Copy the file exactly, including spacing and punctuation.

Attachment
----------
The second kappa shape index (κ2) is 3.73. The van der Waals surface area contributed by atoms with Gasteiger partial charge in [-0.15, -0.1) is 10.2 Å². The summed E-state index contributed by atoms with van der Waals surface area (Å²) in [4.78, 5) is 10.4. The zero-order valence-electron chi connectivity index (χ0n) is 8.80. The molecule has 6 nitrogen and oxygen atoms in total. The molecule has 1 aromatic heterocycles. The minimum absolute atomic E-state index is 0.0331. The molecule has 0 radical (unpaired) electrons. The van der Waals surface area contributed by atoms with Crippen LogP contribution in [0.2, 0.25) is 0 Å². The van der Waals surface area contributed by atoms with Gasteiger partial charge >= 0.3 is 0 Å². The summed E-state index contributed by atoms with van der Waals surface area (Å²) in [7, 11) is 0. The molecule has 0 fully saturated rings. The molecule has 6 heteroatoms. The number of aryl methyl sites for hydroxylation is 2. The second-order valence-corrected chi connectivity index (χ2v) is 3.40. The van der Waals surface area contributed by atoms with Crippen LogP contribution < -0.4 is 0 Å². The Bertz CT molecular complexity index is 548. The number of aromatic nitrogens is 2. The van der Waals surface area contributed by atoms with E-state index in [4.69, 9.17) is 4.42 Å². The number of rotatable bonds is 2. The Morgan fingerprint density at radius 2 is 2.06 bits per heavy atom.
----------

The second kappa shape index (κ2) is 3.73. The van der Waals surface area contributed by atoms with Gasteiger partial charge in [-0.15, -0.1) is 10.2 Å². The summed E-state index contributed by atoms with van der Waals surface area (Å²) in [4.78, 5) is 10.4. The zero-order valence-electron chi connectivity index (χ0n) is 8.80. The molecule has 6 nitrogen and oxygen atoms in total. The molecule has 1 aromatic heterocycles. The minimum absolute atomic E-state index is 0.0331. The molecule has 0 radical (unpaired) electrons. The van der Waals surface area contributed by atoms with Crippen LogP contribution in [0.2, 0.25) is 0 Å². The van der Waals surface area contributed by atoms with Gasteiger partial charge >= 0.3 is 0 Å². The summed E-state index contributed by atoms with van der Waals surface area (Å²) in [7, 11) is 0. The molecule has 0 fully saturated rings. The molecule has 6 heteroatoms. The number of aryl methyl sites for hydroxylation is 2. The second-order valence-corrected chi connectivity index (χ2v) is 3.40. The van der Waals surface area contributed by atoms with Crippen LogP contribution < -0.4 is 0 Å². The Bertz CT molecular complexity index is 548. The number of aromatic nitrogens is 2. The van der Waals surface area contributed by atoms with E-state index in [4.69, 9.17) is 4.42 Å². The number of rotatable bonds is 2. The Morgan fingerprint density at radius 2 is 2.06 bits per heavy atom.